HELENA — The Montana Supreme Court has vacated a District Court contempt order against the Office of State Public Defender and ruled that OPD met the standards of Montana law when assigning public defenders.
In September, Billings Judge Donald Harris held OPD Director Rhonda Lindquist and her office in contempt after learning more than 600 defendants were without assigned legal representation in Yellowstone County. Harris fined the agency $500 per case, for a total of $15,500, and ordered OPD to assign public defenders to defendants within three working days. OPD paid the fine and did not challenge the order.
In February, Harris again held Lindquist and her office in contempt for failing to assign permanent attorneys to 17 clients. OPD challenged this ruling to the Montana Supreme Court saying an OPD attorney, although not permanently assigned to the client, had a conversation with each defendant, advised the defendants of all rights, and represents the defendants for the hearings.
All seven Montana Supreme Court Justices agreed with OPD stating that Montana law clearly obligates OPD to assign counsel immediately, yet “assigned” counsel does not mean a particular attorney to continuously represent a particular defendant.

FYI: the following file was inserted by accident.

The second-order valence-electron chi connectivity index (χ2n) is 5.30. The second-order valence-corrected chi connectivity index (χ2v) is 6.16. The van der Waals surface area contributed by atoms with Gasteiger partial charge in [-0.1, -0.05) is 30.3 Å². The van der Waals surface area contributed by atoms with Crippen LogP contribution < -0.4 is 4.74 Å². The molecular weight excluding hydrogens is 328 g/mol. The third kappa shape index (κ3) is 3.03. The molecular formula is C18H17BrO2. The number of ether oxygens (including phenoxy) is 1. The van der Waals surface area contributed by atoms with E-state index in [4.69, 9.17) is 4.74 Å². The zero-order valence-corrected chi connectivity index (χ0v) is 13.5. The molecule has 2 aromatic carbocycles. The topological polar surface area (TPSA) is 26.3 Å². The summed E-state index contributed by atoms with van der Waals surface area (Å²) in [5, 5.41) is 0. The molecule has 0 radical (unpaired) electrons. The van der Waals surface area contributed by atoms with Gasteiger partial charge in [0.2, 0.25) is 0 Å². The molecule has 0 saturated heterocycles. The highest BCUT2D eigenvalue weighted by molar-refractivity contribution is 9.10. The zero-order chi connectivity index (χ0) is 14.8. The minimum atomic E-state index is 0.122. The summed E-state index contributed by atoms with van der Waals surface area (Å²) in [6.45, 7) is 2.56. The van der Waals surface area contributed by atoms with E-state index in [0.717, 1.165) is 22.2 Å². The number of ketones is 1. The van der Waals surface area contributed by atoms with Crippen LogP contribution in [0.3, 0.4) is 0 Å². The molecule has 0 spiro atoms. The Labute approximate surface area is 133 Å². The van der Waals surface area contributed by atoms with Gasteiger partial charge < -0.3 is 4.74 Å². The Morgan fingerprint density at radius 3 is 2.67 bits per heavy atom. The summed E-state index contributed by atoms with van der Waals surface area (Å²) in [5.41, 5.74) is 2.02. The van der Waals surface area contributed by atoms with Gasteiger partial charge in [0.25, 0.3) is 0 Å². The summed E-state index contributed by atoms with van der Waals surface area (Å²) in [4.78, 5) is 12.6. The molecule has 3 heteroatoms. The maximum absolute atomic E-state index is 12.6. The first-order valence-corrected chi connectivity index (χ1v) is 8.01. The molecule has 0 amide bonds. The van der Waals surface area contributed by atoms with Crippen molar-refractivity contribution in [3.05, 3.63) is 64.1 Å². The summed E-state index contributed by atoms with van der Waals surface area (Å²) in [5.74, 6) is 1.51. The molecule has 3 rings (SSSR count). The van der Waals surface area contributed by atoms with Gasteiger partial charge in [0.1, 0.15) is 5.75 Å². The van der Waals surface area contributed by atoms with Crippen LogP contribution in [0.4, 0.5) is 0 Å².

“So long as the representation is undertaken by ‘a public defender qualified to provide the required services,’ and so long as a defendant is represented by qualified counsel at all times, the statutory requirement to assign counsel is fulfilled,” wrote Montana Supreme Court Chief Justice Mike McGrath in the ruling.
OPD also argued that it would be impossible to assign permanent attorneys to defendants in three working days due to the process of ensuring there are no conflicts and satisfy ethical obligations. Public defenders may be representing victims of defendants in other or past cases.
There has also been a significant shortage of public defenders in Montana. OPD recently increased wages for all public defenders as an effort to help ease case backlog and staffing shortages they’ve faced.